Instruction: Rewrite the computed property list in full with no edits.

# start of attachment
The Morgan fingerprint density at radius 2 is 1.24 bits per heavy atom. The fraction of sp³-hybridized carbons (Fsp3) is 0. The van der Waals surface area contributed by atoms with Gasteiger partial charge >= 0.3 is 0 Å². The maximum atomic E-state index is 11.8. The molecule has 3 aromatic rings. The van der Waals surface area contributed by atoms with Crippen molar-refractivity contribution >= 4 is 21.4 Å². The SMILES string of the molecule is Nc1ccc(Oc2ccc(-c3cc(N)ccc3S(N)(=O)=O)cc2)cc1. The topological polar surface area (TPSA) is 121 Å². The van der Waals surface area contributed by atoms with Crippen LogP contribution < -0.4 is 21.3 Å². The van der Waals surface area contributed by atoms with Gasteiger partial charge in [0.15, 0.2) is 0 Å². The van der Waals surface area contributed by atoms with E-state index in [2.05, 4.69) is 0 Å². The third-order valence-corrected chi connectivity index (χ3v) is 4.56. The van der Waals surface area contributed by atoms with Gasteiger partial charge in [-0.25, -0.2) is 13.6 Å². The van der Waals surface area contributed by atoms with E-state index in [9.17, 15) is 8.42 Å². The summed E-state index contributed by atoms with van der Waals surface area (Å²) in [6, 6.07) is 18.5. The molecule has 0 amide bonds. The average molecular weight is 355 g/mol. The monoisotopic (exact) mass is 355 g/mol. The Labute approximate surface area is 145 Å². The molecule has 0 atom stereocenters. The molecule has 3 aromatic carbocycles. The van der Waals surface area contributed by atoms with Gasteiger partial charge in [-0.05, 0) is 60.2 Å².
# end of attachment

The Morgan fingerprint density at radius 2 is 1.24 bits per heavy atom. The fraction of sp³-hybridized carbons (Fsp3) is 0. The van der Waals surface area contributed by atoms with Gasteiger partial charge >= 0.3 is 0 Å². The maximum atomic E-state index is 11.8. The molecule has 3 aromatic rings. The van der Waals surface area contributed by atoms with Crippen molar-refractivity contribution >= 4 is 21.4 Å². The SMILES string of the molecule is Nc1ccc(Oc2ccc(-c3cc(N)ccc3S(N)(=O)=O)cc2)cc1. The topological polar surface area (TPSA) is 121 Å². The van der Waals surface area contributed by atoms with Crippen LogP contribution < -0.4 is 21.3 Å². The van der Waals surface area contributed by atoms with Gasteiger partial charge in [0.15, 0.2) is 0 Å². The van der Waals surface area contributed by atoms with E-state index in [2.05, 4.69) is 0 Å². The third-order valence-corrected chi connectivity index (χ3v) is 4.56. The van der Waals surface area contributed by atoms with Gasteiger partial charge in [-0.25, -0.2) is 13.6 Å². The van der Waals surface area contributed by atoms with E-state index in [9.17, 15) is 8.42 Å². The summed E-state index contributed by atoms with van der Waals surface area (Å²) in [6, 6.07) is 18.5. The molecule has 0 amide bonds. The average molecular weight is 355 g/mol. The monoisotopic (exact) mass is 355 g/mol. The Labute approximate surface area is 145 Å². The molecule has 0 atom stereocenters. The molecule has 3 aromatic carbocycles. The van der Waals surface area contributed by atoms with Gasteiger partial charge in [-0.05, 0) is 60.2 Å².